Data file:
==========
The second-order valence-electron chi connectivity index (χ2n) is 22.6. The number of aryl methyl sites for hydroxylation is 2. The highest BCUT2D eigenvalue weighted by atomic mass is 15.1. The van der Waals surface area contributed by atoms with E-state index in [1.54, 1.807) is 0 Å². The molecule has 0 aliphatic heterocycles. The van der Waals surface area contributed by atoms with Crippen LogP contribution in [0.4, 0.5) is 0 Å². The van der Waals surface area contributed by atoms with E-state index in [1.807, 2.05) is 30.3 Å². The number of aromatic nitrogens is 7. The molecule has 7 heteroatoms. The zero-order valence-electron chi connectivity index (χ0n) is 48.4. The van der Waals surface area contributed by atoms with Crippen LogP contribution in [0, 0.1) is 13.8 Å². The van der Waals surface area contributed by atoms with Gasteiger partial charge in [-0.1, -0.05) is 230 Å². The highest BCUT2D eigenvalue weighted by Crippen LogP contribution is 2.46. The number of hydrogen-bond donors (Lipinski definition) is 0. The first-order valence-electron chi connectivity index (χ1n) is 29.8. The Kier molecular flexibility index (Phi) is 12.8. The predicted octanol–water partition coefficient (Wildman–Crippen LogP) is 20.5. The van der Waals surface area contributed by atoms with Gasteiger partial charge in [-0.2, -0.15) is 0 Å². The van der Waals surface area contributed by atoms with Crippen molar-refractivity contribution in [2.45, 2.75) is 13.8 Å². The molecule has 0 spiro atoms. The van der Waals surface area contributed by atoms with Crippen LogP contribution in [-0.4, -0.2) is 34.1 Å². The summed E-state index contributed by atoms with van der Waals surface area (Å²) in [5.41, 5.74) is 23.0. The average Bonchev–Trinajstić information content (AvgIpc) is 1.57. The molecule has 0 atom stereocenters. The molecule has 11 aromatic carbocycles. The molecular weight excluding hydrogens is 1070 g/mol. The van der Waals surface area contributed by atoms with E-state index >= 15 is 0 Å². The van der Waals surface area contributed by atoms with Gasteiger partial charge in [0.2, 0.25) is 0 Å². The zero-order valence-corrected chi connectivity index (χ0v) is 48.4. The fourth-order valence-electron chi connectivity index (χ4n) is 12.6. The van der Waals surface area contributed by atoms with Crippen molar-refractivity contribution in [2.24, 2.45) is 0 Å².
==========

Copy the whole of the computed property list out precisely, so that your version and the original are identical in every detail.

The second-order valence-electron chi connectivity index (χ2n) is 22.6. The number of aryl methyl sites for hydroxylation is 2. The highest BCUT2D eigenvalue weighted by atomic mass is 15.1. The van der Waals surface area contributed by atoms with E-state index in [1.54, 1.807) is 0 Å². The molecule has 0 aliphatic heterocycles. The van der Waals surface area contributed by atoms with Crippen LogP contribution in [0.4, 0.5) is 0 Å². The van der Waals surface area contributed by atoms with E-state index in [1.807, 2.05) is 30.3 Å². The number of aromatic nitrogens is 7. The molecule has 7 heteroatoms. The zero-order valence-electron chi connectivity index (χ0n) is 48.4. The van der Waals surface area contributed by atoms with Crippen LogP contribution in [0, 0.1) is 13.8 Å². The van der Waals surface area contributed by atoms with Gasteiger partial charge in [-0.1, -0.05) is 230 Å². The highest BCUT2D eigenvalue weighted by Crippen LogP contribution is 2.46. The number of hydrogen-bond donors (Lipinski definition) is 0. The first-order valence-electron chi connectivity index (χ1n) is 29.8. The Kier molecular flexibility index (Phi) is 12.8. The predicted octanol–water partition coefficient (Wildman–Crippen LogP) is 20.5. The van der Waals surface area contributed by atoms with Gasteiger partial charge in [-0.2, -0.15) is 0 Å². The van der Waals surface area contributed by atoms with Crippen molar-refractivity contribution in [2.45, 2.75) is 13.8 Å². The molecule has 0 spiro atoms. The van der Waals surface area contributed by atoms with Crippen LogP contribution in [-0.4, -0.2) is 34.1 Å². The summed E-state index contributed by atoms with van der Waals surface area (Å²) in [5.41, 5.74) is 23.0. The average Bonchev–Trinajstić information content (AvgIpc) is 1.57. The molecule has 0 atom stereocenters. The molecule has 11 aromatic carbocycles. The molecular weight excluding hydrogens is 1070 g/mol. The van der Waals surface area contributed by atoms with E-state index >= 15 is 0 Å². The van der Waals surface area contributed by atoms with Gasteiger partial charge in [0.2, 0.25) is 0 Å². The zero-order valence-corrected chi connectivity index (χ0v) is 48.4. The fourth-order valence-electron chi connectivity index (χ4n) is 12.6. The van der Waals surface area contributed by atoms with Crippen molar-refractivity contribution in [2.24, 2.45) is 0 Å².